The new virus was called Muerto Canyon virus, later changed to Sin Nombre virus (SNV), and the new disease caused by the virus was named hantavirus pulmonary syndrome, or HPS.

Side note: I find it hilarious that it is named the “nameless virus”

Via the Center for Disease Control:

This transmission electron micrograph (TEM) revealed the ultrastructural appearance of a number of virus particles, or “virions”, of a hantavirus known as the Sin Nombre virus (SNV).

In November 1993, the specific hantavirus that caused the Four Corners outbreak was isolated. Using tissue from a deer mouse that had been trapped near the New Mexico home of a person who had gotten the disease, the Special Pathogens Branch at CDC grew the virus in the laboratory. Shortly afterwards, and independently, the U.S. Army Medical Research Institute of Infectious Diseases (USAMRIID) also grew the virus, from a person in New Mexico, who had gotten the disease, as well as from a mouse trapped in California.

The new virus was called Muerto Canyon virus, later changed to Sin Nombre virus (SNV), and the new disease caused by the virus was named hantavirus pulmonary syndrome, or HPS.

Side note: I find it hilarious that it is named the “nameless virus”

Via the Center for Disease Control:

This transmission electron micrograph (TEM) revealed some of the ultrastructural morphology displayed by norovirus virions, or virus particles.
Noroviruses belong to the genus Norovirus, and the family Caliciviridae. They are a group of related, single-stranded RNA, nonenveloped viruses that cause acute gastroenteritis in humans. Norovirus was recently approved as the official genus name for the group of viruses provisionally described as “Norwalk-like viruses” (NLV). See PHIL 10703 for a black and white version of this image.
The symptoms of norovirus illness usually include nausea, vomiting, diarrhea, and some stomach cramping. Sometimes people additionally have a low-grade fever, chills, headache, muscle aches, and a general sense of tiredness. The illness often begins suddenly, and the infected person may feel very sick. In most people the illness is self-limiting with symptoms lasting for about 1 or 2 days. In general, children experience more vomiting than adults.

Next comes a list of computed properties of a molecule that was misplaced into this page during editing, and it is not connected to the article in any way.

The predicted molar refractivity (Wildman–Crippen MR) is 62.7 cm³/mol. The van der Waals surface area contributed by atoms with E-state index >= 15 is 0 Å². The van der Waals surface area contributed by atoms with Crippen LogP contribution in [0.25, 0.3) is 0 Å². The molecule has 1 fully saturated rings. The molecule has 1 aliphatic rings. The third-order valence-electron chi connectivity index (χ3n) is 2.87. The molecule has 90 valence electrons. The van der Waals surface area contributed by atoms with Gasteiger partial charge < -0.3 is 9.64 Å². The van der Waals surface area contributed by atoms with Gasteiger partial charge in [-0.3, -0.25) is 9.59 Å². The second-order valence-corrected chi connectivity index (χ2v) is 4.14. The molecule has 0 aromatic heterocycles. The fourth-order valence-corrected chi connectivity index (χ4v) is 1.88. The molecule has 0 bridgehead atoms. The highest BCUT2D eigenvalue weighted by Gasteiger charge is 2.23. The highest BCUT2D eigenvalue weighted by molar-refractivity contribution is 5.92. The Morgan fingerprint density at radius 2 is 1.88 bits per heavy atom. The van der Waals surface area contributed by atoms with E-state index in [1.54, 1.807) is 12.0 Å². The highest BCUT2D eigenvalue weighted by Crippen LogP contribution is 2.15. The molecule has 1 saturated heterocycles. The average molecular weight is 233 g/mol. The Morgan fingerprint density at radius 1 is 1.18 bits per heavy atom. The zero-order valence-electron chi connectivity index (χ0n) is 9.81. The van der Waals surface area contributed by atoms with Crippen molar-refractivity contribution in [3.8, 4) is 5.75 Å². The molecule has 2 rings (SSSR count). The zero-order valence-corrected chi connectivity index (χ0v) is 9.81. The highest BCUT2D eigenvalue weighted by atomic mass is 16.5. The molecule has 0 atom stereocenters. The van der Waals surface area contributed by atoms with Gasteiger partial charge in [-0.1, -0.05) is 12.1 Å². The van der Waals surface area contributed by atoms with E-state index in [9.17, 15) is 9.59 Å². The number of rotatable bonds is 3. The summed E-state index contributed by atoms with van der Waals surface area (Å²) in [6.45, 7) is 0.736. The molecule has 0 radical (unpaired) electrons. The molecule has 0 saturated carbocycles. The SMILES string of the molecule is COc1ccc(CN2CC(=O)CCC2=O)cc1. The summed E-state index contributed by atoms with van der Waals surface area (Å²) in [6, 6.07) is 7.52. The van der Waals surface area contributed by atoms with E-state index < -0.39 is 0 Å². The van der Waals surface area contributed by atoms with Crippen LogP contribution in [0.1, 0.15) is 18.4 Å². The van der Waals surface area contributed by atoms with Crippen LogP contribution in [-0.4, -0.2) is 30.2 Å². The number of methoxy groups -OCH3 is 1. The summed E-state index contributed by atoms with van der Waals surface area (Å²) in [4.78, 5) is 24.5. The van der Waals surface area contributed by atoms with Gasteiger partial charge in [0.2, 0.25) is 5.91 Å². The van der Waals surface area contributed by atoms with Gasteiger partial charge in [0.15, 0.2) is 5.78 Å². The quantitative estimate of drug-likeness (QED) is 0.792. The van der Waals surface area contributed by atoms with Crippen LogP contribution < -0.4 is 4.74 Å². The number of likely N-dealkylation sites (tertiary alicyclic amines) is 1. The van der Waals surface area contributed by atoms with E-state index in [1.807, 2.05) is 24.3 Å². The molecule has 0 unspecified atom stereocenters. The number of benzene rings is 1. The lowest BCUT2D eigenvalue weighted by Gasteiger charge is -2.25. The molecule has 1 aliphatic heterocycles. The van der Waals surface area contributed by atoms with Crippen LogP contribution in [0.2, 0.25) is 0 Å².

Via the Center for Disease Control:

This transmission electron micrograph (TEM) revealed some of the ultrastructural morphology displayed by norovirus virions, or virus particles.

Noroviruses belong to the genus Norovirus, and the family Caliciviridae. They are a group of related, single-stranded RNA, nonenveloped viruses that cause acute gastroenteritis in humans. Norovirus was recently approved as the official genus name for the group of viruses provisionally described as “Norwalk-like viruses” (NLV). See PHIL 10703 for a black and white version of this image.

The symptoms of norovirus illness usually include nausea, vomiting, diarrhea, and some stomach cramping. Sometimes people additionally have a low-grade fever, chills, headache, muscle aches, and a general sense of tiredness. The illness often begins suddenly, and the infected person may feel very sick. In most people the illness is self-limiting with symptoms lasting for about 1 or 2 days. In general, children experience more vomiting than adults.

Via the Center for Disease Control:

This 1995 transmission electron micrograph (TEM) revealed some of the ultrastructural morphologic changes in this tissue sample isolate brought on due to an Ebola hemorrhagic fever infection, including the presence of numbers of Ebola virions.
Ebola hemorrhagic fever (Ebola HF) is a severe, often-fatal disease in humans and nonhuman primates (monkeys, gorillas, and chimpanzees) that has appeared sporadically since its initial recognition in 1976.
The disease is caused by infection with Ebola virus, named after a river in the Democratic Republic of the Congo (formerly Zaire) in Africa, where it was first recognized. The virus is one of two members of a family of RNA viruses called the Filoviridae. There are four identified subtypes of Ebola virus. Three of the four have caused disease in humans: Ebola-Zaire, Ebola-Sudan, and Ebola-Ivory Coast. The fourth, Ebola-Reston, has caused disease in nonhuman primates, but not in humans.

Via the Center for Disease Control:

This 1995 transmission electron micrograph (TEM) revealed some of the ultrastructural morphologic changes in this tissue sample isolate brought on due to an Ebola hemorrhagic fever infection, including the presence of numbers of Ebola virions.

Ebola hemorrhagic fever (Ebola HF) is a severe, often-fatal disease in humans and nonhuman primates (monkeys, gorillas, and chimpanzees) that has appeared sporadically since its initial recognition in 1976.

The disease is caused by infection with Ebola virus, named after a river in the Democratic Republic of the Congo (formerly Zaire) in Africa, where it was first recognized. The virus is one of two members of a family of RNA viruses called the Filoviridae. There are four identified subtypes of Ebola virus. Three of the four have caused disease in humans: Ebola-Zaire, Ebola-Sudan, and Ebola-Ivory Coast. The fourth, Ebola-Reston, has caused disease in nonhuman primates, but not in humans.